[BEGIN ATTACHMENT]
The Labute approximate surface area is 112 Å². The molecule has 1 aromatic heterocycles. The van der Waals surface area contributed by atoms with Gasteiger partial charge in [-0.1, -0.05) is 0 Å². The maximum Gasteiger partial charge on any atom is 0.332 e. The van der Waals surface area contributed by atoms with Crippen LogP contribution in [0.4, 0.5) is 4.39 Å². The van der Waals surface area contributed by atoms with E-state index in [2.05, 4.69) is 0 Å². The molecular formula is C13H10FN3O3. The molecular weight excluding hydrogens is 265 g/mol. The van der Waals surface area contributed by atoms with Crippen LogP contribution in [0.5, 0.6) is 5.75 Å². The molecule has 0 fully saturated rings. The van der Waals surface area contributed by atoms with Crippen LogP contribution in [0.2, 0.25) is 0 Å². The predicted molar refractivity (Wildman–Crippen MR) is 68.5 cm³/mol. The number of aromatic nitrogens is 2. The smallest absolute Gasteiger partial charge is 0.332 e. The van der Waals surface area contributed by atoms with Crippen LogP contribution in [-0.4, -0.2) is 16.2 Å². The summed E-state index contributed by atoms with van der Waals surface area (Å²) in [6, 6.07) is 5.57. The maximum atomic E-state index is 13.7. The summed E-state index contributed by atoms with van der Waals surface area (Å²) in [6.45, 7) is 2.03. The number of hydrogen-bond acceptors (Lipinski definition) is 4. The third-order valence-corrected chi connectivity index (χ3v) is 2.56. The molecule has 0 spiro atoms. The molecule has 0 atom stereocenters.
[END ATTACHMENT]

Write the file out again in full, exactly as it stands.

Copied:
The Labute approximate surface area is 112 Å². The molecule has 1 aromatic heterocycles. The van der Waals surface area contributed by atoms with Gasteiger partial charge in [-0.1, -0.05) is 0 Å². The maximum Gasteiger partial charge on any atom is 0.332 e. The van der Waals surface area contributed by atoms with Crippen LogP contribution in [0.4, 0.5) is 4.39 Å². The van der Waals surface area contributed by atoms with E-state index in [2.05, 4.69) is 0 Å². The molecular formula is C13H10FN3O3. The molecular weight excluding hydrogens is 265 g/mol. The van der Waals surface area contributed by atoms with Crippen LogP contribution in [0.5, 0.6) is 5.75 Å². The molecule has 0 fully saturated rings. The van der Waals surface area contributed by atoms with Crippen LogP contribution in [0.2, 0.25) is 0 Å². The predicted molar refractivity (Wildman–Crippen MR) is 68.5 cm³/mol. The number of aromatic nitrogens is 2. The smallest absolute Gasteiger partial charge is 0.332 e. The van der Waals surface area contributed by atoms with Crippen LogP contribution in [-0.4, -0.2) is 16.2 Å². The summed E-state index contributed by atoms with van der Waals surface area (Å²) in [6, 6.07) is 5.57. The maximum atomic E-state index is 13.7. The summed E-state index contributed by atoms with van der Waals surface area (Å²) in [6.45, 7) is 2.03. The number of hydrogen-bond acceptors (Lipinski definition) is 4. The third-order valence-corrected chi connectivity index (χ3v) is 2.56. The molecule has 0 spiro atoms. The molecule has 0 atom stereocenters.